The one thing that you can’t change is physiology and young players bodies can and should only be doing specifically tailored S&C work based on their physical development and really only starting in their late teenage years – this leaves them way behind the curve against a 28-year-old that’s been doing that work for a decade plus, increasing the chances of these young players that are being forced into adult football at too young an age getting seriously injured (player welfare??)
But like I said, I never worry about the elite player, I worry about the guy that’s between number 11 and 25 in the minor panel, the guy barely hanging onto Gaelic games, that should they be removed a year early, may never pull on the club jersey again. The late developer that may never rise above the Reserve team.. or maybe the Junior team. They may never get even that chance now.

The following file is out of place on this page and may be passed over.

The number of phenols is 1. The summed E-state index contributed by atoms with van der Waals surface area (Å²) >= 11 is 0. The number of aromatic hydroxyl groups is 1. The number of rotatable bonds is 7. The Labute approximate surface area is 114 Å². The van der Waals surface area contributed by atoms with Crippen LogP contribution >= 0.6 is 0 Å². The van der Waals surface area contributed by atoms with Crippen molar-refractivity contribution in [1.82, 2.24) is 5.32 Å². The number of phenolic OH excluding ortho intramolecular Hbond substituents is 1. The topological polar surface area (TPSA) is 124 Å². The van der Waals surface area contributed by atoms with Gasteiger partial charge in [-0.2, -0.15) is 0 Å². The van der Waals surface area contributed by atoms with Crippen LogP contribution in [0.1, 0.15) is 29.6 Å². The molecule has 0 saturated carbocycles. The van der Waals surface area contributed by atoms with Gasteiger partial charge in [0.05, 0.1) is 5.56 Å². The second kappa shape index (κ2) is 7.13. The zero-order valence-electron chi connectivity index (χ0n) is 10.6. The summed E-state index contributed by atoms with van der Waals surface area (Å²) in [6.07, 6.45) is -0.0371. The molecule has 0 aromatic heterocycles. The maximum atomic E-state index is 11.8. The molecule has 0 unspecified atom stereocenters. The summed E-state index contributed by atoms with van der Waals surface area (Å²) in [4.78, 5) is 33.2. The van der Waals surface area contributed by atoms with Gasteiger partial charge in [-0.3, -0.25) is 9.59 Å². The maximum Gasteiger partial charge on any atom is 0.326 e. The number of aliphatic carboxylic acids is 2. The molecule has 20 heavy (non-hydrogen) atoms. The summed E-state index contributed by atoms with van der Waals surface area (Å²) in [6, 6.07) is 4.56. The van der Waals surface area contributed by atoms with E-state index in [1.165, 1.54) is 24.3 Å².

Take the general Letterkenny urban area. At least 4 GAA clubs in close proximity. How many soccer clubs within a short radius? At least two or three times as many that will only be too willing to welcome the player that can’t get a game now for his local GAA club, and not because we can’t accommodate them, but because we’ve taken away their age group! That’s not the fault of the soccer clubs, if roles were reversed the same would happen – players will go where they will get a game. That’s one example. Perhaps playing that last year with their school friends will be the thing that keeps them playing. We don’t know, but seemingly, we are about to find out!